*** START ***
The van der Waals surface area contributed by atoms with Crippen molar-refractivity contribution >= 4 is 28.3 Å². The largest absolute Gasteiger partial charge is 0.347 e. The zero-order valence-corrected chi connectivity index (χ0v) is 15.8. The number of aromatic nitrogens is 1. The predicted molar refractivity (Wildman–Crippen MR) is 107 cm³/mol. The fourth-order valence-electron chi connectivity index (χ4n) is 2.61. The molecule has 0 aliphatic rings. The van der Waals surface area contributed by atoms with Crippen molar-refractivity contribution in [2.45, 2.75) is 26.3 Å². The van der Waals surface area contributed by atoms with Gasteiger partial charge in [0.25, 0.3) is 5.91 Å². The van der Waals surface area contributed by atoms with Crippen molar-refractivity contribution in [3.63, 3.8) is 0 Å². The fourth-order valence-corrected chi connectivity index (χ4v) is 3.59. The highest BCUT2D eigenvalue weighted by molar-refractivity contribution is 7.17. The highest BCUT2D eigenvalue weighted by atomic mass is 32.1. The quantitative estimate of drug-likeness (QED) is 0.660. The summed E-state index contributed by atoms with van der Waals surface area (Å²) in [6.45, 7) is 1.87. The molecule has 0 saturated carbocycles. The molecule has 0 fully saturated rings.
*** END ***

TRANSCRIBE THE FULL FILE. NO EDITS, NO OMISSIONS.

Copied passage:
The van der Waals surface area contributed by atoms with Crippen molar-refractivity contribution >= 4 is 28.3 Å². The largest absolute Gasteiger partial charge is 0.347 e. The zero-order valence-corrected chi connectivity index (χ0v) is 15.8. The number of aromatic nitrogens is 1. The predicted molar refractivity (Wildman–Crippen MR) is 107 cm³/mol. The fourth-order valence-electron chi connectivity index (χ4n) is 2.61. The molecule has 0 aliphatic rings. The van der Waals surface area contributed by atoms with Crippen molar-refractivity contribution in [2.45, 2.75) is 26.3 Å². The van der Waals surface area contributed by atoms with Gasteiger partial charge in [0.25, 0.3) is 5.91 Å². The van der Waals surface area contributed by atoms with Crippen molar-refractivity contribution in [3.63, 3.8) is 0 Å². The fourth-order valence-corrected chi connectivity index (χ4v) is 3.59. The highest BCUT2D eigenvalue weighted by molar-refractivity contribution is 7.17. The highest BCUT2D eigenvalue weighted by atomic mass is 32.1. The quantitative estimate of drug-likeness (QED) is 0.660. The summed E-state index contributed by atoms with van der Waals surface area (Å²) in [6.45, 7) is 1.87. The molecule has 0 saturated carbocycles. The molecule has 0 fully saturated rings.